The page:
SSPX is Society of Saint Pius X an organization started by ArchBishop Marcel Lefebvre. This ordanization thinks that the current Mass (Novus Ordo) is invalid. They also oppose to Vatican II. They acknowledge that JP2 is the true Pope but they decided to work outside the hierarchy since the hierarchy is corrupted. Many of their priest are suspended. Lefebvre himself was ex-communicated even after he dies.

Ecclesia Dei is a document by JP2 after Le Febvre continued to ordain Bishops even though it’s not approved by Vatican. Read it to get a grasp of the conflict.

A canonical history of Le Febvre schoism by Pete Vere (a Canon Lawyer and ex-SSPX)

SSPV is just an offshot from SSPX. They are former member of SSPX who disagree with Le Febvre and took a more sedevacanties approach (meaning, they’re not acknowledging the current Pope). This is an article about SSPX that give a brief glimpse on SSPV

There really is only a minor distinction between the sedevacantists and the Lefebvrites: the sedevacantists believe outright that John Paul II and his three predecessors were, in effect, antipopes because they followed the “heretical” reforms of Vatican II; the Lefebvrites, on the other hand, are schizophrenic about this. Lefebvrites purport to accept that John Paul II is Pope, but they vociferously ridicule him and do not submit to his authority.

The sedevacantists have many of the same bizarre, quasi-Jansenistic practices as the SSPX (I can attest to this—a close relative of mine is a member of a sedevacantist faction).

In 1983, nine sedevacantist priests were expelled from the SSPX after clashing with Archbishop Lefebvre over the Society’s relationship with the “Conciliar” Church.11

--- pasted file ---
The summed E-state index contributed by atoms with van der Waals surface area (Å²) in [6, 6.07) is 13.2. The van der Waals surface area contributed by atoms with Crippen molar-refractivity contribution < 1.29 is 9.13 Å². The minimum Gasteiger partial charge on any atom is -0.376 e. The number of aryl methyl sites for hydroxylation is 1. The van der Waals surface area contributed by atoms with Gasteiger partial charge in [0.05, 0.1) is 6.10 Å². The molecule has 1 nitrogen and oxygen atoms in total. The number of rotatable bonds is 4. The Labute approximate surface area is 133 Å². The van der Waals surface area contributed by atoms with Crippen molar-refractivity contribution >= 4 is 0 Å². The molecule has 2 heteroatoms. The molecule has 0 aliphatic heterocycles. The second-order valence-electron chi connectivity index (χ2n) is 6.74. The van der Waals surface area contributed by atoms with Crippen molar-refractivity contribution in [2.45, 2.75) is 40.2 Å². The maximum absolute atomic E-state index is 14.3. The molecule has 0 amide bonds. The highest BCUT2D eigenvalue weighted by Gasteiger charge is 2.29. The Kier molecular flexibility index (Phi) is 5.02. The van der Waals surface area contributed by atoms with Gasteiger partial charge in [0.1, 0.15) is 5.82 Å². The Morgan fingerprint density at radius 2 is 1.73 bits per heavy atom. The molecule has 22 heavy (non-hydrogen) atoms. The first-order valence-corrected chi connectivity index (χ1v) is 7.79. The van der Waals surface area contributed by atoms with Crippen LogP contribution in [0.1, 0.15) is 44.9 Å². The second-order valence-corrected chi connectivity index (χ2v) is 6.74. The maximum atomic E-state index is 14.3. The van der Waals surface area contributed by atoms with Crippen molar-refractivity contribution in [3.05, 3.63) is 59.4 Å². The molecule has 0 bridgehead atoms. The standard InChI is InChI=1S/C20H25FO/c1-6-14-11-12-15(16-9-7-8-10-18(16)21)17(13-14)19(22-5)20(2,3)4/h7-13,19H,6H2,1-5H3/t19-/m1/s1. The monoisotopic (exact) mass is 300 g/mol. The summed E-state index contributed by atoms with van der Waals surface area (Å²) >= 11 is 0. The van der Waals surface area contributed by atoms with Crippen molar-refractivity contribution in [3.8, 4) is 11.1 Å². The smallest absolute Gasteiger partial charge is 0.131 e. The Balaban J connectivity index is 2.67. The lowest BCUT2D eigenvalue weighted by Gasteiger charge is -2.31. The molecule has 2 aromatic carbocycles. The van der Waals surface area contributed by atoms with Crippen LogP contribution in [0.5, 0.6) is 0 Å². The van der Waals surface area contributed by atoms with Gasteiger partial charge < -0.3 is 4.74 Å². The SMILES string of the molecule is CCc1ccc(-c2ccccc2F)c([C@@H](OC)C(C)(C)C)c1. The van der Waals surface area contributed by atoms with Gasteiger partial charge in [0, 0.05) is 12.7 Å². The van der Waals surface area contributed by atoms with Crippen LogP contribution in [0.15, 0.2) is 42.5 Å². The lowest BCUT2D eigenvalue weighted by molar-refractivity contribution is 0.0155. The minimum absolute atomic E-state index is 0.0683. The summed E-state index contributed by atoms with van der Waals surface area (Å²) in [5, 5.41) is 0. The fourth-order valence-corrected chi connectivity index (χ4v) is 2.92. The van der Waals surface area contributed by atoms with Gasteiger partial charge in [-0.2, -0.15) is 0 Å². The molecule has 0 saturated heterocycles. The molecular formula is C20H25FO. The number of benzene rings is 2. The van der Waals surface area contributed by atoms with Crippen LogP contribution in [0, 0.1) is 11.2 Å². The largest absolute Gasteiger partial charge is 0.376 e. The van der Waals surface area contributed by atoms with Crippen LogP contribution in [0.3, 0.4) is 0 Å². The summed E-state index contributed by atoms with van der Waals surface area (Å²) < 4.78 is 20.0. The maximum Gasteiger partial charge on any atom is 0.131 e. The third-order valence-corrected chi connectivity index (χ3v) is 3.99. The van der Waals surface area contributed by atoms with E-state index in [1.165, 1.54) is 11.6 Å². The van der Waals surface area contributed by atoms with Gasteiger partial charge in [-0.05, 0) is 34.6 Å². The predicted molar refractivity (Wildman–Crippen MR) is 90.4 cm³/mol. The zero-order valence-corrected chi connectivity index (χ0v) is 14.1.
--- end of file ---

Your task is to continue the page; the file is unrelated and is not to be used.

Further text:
Subsequently, those nine priests formed their own religious congregation, calling it the Society of St. Pius V (SSPV). The Rev. Clarence Kelly was chosen to be their leader. Within a short time there were disputes about property ownership, which resulted in yet another schism. Kelly continues to lead the SSPV (headquartered in New York), and the Rev. Daniel Dolan leads the off-shoot faction (headquartered in Ohio). [12] Additional sedevacantist groups are located in Spokane, Washington (Mount St. Michael), Michigan, and Colorado.


#9

[quote=Andrew Larkoski]Don’t forget about the Old Catholic Church.

The Roman Catholic Church, with the Servant of the Servants of God at its helm on Earth, currently pope JP II, has no official title or name.
[/quote]

When some busybody wants to know “what religion you are”, you can raise some eyebrows by responding, “First Apostolic Church of Jesus Christ, Roman Synod.”

Peace in Christ…Salmon


#10

[quote=Salmon]When some busybody wants to know “what religion you are”, you can raise some eyebrows by responding, “First Apostolic Church of Jesus Christ, Roman Synod.”

Peace in Christ…Salmon
[/quote]

I would have said “First Church of Jesus Christ, unreformed, Roman Synod” :slight_smile:

Great minds think alike! :slight_smile:


#11

[quote=BobCatholic]I would have said “First Church of Jesus Christ, unreformed, Roman Synod” :slight_smile:

Great minds think alike! :slight_smile:
[/quote]

Yours is definitely better. :slight_smile:

I’ve missed you, BobC.
Hope all is well with you and yours.

Peace in Christ…Salmon


#12

[quote=milimac]A church down the road from us is called the “Independent Catholic Church”. I have also heard of other churches with “Catholic” in the name that aren’t in communion (I believe the American Catholic Church is one). …

It makes me wonder, especially when I go on vacation:
Is there anything that would stop a church from calling itself Roman Catholic, yet not truly be in communion?

Is there a way to tell if you’re about to receive communion in a truly Catholic church, such as some sort of papal insignia or something?
[/quote]

Milimac,

There are literally thousands of churches in the US with “Catholic” in their name which are not in communion with Rome. Most, but not all, are distinguishable by some descriptive qualifier preceding the word “Catholic”, as in the case of the “Independent” Catholic church in your neighborhood.